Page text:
Sustainable for a Future

Primitive Skills

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This entry is part 1 of 1 in the series Primitive Skills
  • Primitive Skills

Primitive often includes the notion of “lesser” or other negative relative terms and when discussing “primitive” skills I feel it’s very important to dispel that at the start. Yes, these skills used sticks, rocks, plants, and animals and it’s very easy for the modern mind to place that into the subconscious notion of modern man as superior and our ancestors as inferior ape-like beings.

Having practiced primitive skills off/on for 7 years I can say that most of the skills are quite difficult and greatly nuanced and require a strong connection to the present moment through your senses. Most crafts from the past were done with such quality you can feel their spiritual connection to what they did everyday. A far cry from modern man’s existence of disconnection from the most basic notions of where our food comes, where our poop goes, and what it means to be connected to each other and this beautiful planet that is our home and, I believe, creator. This living, intelligent biosphere makes my mind go cross-eyed whenever I get even the smallest inkling of its true brilliance and complexity. Anyways, primitive skills are our shared heritage.

No matter who you are, your ancestors lived in and of the land using the same underlying principles to fulfill their basic needs, and their spirituality arose from that ongoing relationship. The specifics differ greatly based on the ecosystem, but everyone built shelters from the natural materials around them, used plants for food, medicine, and tools, hunted animals for food and useful materials, made fire, drank water, etc. The needs of modern humans are no different and yet we seem bent on overcomplicating the whole notion and prove that we can eat plastic and money.

Making your first fire from rubbing two sticks together brings such a feeling of satisfaction that I cannot imagine a life unchanged after that moment. I believe that within us all we feel the absence of connection to our ancestors, that we are a lost people. Something as simple as making string from plants forms a single tendril of connection that can initiate a process of change far greater than the sum of its parts. No longer are you as dependent on the machine of civilization to provide for your livelihood. The only way I see balance arising from the current global situation is for change on the individual level, and learning these skills is one foundation of that process. I’d love to show the basics to any and all visitors to L’isola, so please come on out.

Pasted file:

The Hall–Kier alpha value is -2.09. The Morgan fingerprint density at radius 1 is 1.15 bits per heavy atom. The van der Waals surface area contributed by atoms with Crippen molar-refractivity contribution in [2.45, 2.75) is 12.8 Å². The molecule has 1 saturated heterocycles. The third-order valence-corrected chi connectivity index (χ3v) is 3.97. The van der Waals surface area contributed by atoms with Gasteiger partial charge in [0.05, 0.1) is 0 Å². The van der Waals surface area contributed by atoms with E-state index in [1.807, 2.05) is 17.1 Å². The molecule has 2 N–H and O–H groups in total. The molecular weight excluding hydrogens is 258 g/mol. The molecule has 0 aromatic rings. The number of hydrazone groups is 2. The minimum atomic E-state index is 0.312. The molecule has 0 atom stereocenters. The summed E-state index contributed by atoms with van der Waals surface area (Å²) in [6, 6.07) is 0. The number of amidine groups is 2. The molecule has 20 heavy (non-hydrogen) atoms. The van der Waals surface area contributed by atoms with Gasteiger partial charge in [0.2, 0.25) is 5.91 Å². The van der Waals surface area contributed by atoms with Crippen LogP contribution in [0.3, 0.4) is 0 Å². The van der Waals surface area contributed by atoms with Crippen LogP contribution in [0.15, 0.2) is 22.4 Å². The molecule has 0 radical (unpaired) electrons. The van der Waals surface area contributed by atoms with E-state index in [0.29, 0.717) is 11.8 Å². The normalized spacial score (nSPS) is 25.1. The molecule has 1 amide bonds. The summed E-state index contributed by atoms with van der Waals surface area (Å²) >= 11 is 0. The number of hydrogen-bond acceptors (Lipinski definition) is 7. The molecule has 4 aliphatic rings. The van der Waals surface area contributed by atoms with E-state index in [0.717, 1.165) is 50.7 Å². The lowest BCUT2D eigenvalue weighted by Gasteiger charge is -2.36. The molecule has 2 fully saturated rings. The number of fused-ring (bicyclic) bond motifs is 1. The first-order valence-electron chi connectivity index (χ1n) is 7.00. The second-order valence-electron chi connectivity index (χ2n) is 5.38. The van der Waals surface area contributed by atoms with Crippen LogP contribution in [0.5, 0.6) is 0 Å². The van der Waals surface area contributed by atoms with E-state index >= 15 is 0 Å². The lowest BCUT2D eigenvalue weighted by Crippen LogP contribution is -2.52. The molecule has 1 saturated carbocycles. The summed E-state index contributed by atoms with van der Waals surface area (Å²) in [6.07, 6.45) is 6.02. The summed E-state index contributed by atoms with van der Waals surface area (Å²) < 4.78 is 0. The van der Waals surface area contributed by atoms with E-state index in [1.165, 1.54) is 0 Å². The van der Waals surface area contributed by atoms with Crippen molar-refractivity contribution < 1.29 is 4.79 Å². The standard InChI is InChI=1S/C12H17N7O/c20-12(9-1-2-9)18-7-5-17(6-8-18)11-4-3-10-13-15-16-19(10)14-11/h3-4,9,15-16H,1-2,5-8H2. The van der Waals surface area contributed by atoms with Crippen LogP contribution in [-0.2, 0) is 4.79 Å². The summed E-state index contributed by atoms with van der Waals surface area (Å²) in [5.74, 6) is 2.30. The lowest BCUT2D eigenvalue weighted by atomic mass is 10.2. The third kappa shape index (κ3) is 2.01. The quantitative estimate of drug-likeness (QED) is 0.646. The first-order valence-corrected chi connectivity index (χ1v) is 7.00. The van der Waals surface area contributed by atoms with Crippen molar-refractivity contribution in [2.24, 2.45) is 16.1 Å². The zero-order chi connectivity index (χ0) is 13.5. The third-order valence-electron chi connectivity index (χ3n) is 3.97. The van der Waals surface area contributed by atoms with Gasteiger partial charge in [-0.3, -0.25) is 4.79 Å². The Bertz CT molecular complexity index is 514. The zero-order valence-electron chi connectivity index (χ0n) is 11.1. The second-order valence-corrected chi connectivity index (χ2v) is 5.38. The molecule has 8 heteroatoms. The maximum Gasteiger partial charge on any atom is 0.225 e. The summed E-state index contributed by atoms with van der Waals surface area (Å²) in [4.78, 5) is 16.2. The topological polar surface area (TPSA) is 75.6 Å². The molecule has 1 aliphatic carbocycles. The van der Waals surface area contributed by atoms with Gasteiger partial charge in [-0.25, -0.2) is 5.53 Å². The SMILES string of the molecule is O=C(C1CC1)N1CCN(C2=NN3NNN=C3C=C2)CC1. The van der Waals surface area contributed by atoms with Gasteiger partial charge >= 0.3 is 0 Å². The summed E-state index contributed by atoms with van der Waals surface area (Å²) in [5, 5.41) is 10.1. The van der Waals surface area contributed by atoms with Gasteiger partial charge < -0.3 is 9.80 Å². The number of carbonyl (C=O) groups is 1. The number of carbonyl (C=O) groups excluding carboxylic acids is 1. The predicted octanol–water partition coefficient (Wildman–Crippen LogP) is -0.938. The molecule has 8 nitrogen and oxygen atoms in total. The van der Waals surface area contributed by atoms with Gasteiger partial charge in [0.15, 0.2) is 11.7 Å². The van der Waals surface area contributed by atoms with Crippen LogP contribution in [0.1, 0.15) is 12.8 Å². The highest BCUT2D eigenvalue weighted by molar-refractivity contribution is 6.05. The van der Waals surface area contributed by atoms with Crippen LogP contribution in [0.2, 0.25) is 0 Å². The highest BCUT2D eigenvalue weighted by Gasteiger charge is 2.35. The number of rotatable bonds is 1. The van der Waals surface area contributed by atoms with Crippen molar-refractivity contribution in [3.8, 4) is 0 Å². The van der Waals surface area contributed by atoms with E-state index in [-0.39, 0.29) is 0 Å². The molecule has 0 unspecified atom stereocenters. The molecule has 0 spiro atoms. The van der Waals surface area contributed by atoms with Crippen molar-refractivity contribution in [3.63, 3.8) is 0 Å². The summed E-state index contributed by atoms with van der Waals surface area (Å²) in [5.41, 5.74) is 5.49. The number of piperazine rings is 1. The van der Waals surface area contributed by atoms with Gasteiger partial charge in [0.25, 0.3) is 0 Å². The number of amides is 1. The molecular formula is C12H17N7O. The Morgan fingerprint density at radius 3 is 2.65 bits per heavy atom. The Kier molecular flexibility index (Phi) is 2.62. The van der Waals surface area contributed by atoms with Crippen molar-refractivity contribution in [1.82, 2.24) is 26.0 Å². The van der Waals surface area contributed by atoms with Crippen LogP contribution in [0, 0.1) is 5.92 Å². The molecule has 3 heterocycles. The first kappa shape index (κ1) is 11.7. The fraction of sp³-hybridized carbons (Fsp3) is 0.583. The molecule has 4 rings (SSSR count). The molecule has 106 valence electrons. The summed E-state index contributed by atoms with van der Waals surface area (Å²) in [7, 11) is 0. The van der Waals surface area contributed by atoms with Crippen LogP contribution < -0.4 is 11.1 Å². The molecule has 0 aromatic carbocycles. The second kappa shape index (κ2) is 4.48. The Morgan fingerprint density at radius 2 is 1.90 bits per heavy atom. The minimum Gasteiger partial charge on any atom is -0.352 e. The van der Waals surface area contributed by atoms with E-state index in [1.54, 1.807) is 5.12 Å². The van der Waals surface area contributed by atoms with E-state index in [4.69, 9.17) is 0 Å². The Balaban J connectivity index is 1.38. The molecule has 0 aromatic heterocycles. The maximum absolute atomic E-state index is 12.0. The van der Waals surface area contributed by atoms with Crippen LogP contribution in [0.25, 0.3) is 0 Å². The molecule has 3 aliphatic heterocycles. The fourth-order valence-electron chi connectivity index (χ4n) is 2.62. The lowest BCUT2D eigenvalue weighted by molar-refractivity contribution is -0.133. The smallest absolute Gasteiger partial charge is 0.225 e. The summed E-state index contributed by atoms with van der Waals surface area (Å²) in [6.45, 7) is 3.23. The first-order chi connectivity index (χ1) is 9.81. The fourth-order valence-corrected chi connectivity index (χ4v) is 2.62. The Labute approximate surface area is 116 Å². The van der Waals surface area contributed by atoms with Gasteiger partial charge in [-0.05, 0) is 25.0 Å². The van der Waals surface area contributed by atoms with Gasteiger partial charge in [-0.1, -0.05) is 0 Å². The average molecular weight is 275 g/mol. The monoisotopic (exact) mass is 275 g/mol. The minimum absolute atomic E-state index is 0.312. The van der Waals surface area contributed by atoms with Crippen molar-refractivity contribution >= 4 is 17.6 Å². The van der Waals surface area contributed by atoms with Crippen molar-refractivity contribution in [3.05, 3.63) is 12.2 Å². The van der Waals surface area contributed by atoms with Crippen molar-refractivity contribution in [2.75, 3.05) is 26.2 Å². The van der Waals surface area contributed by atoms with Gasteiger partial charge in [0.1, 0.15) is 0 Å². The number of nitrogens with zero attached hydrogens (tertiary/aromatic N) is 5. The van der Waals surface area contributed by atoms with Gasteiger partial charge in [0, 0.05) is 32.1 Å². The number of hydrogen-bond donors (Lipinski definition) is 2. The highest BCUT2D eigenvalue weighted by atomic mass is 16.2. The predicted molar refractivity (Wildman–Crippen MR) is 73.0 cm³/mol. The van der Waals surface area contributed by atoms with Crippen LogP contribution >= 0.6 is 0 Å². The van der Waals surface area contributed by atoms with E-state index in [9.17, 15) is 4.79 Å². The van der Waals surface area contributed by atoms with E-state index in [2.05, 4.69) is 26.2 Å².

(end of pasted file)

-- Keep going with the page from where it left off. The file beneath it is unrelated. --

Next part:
One Comment

  1. Hi,
    I’m from Marshfield, MO. Just got on HelpX recently, & found your link to here.

    I’m wondering if I can be of any help to you. I feel we may have a lot in common. I also teach & demonstrate Primitive Skills, am associated with Bo Brown & First Earth Wilderness School. I attend Bois D’arc primitive skills rendezvous whenever I am in the US. (I mostly work overseas). I am in Afghanistan at the moment.

    This will serve to introduce myself, but maybe we have already met, perhaps at Mojam?

    Anyway… I will keep this short for now. Please see my profile on HelpX. I messaged you through HelpX website as well. Please get back with me.

    Keven Statwick

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